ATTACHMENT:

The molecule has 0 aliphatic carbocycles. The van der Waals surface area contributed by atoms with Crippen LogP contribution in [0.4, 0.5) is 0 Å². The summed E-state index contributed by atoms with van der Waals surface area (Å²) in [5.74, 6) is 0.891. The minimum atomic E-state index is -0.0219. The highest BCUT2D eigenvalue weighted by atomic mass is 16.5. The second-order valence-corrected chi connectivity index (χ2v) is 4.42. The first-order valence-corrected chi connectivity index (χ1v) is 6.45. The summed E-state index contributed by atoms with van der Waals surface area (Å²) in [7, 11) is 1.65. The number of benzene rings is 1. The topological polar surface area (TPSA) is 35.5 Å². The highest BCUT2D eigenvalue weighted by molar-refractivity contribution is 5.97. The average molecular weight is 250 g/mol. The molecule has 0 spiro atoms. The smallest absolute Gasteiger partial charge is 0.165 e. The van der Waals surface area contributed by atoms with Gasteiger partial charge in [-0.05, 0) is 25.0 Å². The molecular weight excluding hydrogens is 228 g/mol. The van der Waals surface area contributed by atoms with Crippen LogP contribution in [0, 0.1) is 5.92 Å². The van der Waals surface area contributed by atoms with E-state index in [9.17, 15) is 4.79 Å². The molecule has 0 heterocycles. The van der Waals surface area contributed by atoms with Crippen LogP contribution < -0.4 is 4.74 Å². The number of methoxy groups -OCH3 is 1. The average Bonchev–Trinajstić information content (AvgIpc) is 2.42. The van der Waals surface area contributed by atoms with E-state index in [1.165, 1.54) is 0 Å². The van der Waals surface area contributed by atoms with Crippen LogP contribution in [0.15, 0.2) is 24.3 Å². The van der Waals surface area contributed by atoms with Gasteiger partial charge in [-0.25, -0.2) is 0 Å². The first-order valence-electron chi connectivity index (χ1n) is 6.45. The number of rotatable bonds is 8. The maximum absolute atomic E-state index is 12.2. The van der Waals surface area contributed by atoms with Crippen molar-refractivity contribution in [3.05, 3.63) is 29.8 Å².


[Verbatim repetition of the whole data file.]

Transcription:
The molecule has 0 aliphatic carbocycles. The van der Waals surface area contributed by atoms with Crippen LogP contribution in [0.4, 0.5) is 0 Å². The summed E-state index contributed by atoms with van der Waals surface area (Å²) in [5.74, 6) is 0.891. The minimum atomic E-state index is -0.0219. The highest BCUT2D eigenvalue weighted by atomic mass is 16.5. The second-order valence-corrected chi connectivity index (χ2v) is 4.42. The first-order valence-corrected chi connectivity index (χ1v) is 6.45. The summed E-state index contributed by atoms with van der Waals surface area (Å²) in [7, 11) is 1.65. The number of benzene rings is 1. The topological polar surface area (TPSA) is 35.5 Å². The highest BCUT2D eigenvalue weighted by molar-refractivity contribution is 5.97. The average molecular weight is 250 g/mol. The molecule has 0 spiro atoms. The smallest absolute Gasteiger partial charge is 0.165 e. The van der Waals surface area contributed by atoms with Gasteiger partial charge in [-0.05, 0) is 25.0 Å². The molecular weight excluding hydrogens is 228 g/mol. The van der Waals surface area contributed by atoms with Crippen LogP contribution in [0, 0.1) is 5.92 Å². The van der Waals surface area contributed by atoms with E-state index in [9.17, 15) is 4.79 Å². The molecule has 0 heterocycles. The van der Waals surface area contributed by atoms with Crippen LogP contribution < -0.4 is 4.74 Å². The number of methoxy groups -OCH3 is 1. The average Bonchev–Trinajstić information content (AvgIpc) is 2.42. The van der Waals surface area contributed by atoms with E-state index in [1.165, 1.54) is 0 Å². The van der Waals surface area contributed by atoms with Crippen LogP contribution in [0.15, 0.2) is 24.3 Å². The van der Waals surface area contributed by atoms with Gasteiger partial charge in [-0.25, -0.2) is 0 Å². The first-order valence-electron chi connectivity index (χ1n) is 6.45. The number of rotatable bonds is 8. The maximum absolute atomic E-state index is 12.2. The van der Waals surface area contributed by atoms with Crippen molar-refractivity contribution in [3.05, 3.63) is 29.8 Å².